Vice (dir. McKay)

Image: Christian Bale, Sam Rockwell, Amy Adams in Vice © Source [IMDB]


A tongue in cheek, serious accusation and account on the career of Dick Cheney. A once Washington insider who became Vice President and at one time the most powerful man in the world. But with little information on the man and his career, McKay takes matters into his own hands to shape a portrait of the former Vice President.

Director: Adam McKay. Starring: Christian Bale, Amy Adams, Sam Rockwell, Steve Carell [15]

If my introduction sounded a little contradictory, it’s because I’m attempting to convey the contradictions in the direction of this film. McKay opens with narration telling the audience about themselves, about us not concerned with politics and too busy to really investigate. He blames this for the reason we sat by while the man Bale implied Satan was his inspiration to perform, rose to power. The film certainly implies a demonic presence to the man who is Dick Cheney. So you’d think such contempt for a former Vice President would present the man and his deeds with deep scrutiny and without remorse. Well, we get a flavour of that but not a full main course.

Instead, McKay has mashed up the genre of this piece, to some interesting degrees and he must be credited for taking a new and interesting approach to a biopic. It’s an approach that does garner lots of laughs and humour filled moments. And definitely gives McKay fun when playing around with the story, to which is outlined early on as being not completely accurate as very little is known about Dick Cheney and the true extent of his control in the White House. But what this does from the moment that fact is outlined is undercut the whole film. McKay fabricates events in order to implicate Cheney in certain degrees of evil and while most of the time this is done in a fun manner. It detracts from the more serious moments, such as Cheney’s involvement in creating the start of the Iraq War and the consequences of that. It slides back and forth two different tones and makes the film feel uneven as though it is just dipping its toes into multiple genres and factual information. It just doesn’t play well, especially when by using this way of addressing the topic in the film itself. McKay insults the audience by telling them they are dumb and things need to be presented like this or they won’t pay attention.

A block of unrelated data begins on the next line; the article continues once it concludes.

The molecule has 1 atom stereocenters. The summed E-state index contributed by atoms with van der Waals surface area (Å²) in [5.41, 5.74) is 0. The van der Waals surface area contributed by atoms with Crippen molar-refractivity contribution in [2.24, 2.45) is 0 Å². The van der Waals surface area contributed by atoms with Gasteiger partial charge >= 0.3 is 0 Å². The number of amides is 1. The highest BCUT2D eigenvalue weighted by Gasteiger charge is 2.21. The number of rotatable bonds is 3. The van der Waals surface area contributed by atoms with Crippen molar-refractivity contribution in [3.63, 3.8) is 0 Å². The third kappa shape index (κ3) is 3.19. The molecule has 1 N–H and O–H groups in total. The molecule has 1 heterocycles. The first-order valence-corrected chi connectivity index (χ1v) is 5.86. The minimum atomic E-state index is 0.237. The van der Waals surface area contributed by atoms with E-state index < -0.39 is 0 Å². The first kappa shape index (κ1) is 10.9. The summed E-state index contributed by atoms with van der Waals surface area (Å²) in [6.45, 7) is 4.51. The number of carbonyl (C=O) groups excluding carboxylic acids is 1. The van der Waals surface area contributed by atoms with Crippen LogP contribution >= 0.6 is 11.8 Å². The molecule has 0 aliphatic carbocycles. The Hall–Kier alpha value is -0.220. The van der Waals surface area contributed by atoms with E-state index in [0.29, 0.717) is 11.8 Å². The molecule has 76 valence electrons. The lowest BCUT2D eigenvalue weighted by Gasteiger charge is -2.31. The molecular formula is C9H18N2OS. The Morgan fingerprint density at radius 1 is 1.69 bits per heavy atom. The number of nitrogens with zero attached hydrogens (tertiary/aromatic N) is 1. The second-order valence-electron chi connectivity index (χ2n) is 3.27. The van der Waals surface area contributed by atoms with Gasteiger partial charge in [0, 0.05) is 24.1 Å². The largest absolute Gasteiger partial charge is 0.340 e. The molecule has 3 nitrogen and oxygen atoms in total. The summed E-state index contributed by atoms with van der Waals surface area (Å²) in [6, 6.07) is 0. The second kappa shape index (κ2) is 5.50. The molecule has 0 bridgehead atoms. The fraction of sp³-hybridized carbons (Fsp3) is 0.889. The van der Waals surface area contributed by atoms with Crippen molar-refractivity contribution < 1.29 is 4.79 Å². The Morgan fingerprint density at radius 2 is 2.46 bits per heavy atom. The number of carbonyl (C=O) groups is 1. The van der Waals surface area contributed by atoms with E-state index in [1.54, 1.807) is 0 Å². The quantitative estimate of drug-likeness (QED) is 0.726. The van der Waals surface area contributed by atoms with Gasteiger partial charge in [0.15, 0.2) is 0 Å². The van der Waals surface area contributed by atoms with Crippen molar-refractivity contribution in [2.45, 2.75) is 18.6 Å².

Thankfully it’s not all insult and injury. McKay does do his best to remain unbiased throughout the narrative and straightforwardly implies that Cheney just lost his heart to power, metaphorically of course – although somewhat literally. He also wants Cheney played with sincerity. Of course, he could have just got some sort of look-alike and played it up as a feature-length SNL skit. Instead, he casts a well versed and well-known method actor, Christian Bale. Who dives deep into the role even gaining some 60 pounds to pull off Cheney’s physique. Bale does do a superb job playing Cheney, capturing mannerisms and especially the way he forms and speaks his sentences. But while the performance is brilliant, due to McKay’s tongue in cheek, half serious, half ‘the audience needs dumb anecdotes or they won’t listen’ attitude. Bale is never given ample opportunity to really spread his wings in the role, we the audience can never stew with it and appreciate the nuance because it’s tucked away behind flashy edits and comedic throwaways.

So while the movie is fun, memorable, humorous, has a clear narrative and shows how interesting a director McKay can be. Sadly it does not have enough meat on the bone. Vice failed in its direction and tone, never providing the audience with ample opportunity to understand the gravity of the topic fully. Never giving us meaty scenes and unfortunately what most people will want out of a biopic. Especially of a man who is often cited as one of the most powerful world leaders at his time and more recently akin to Satan.

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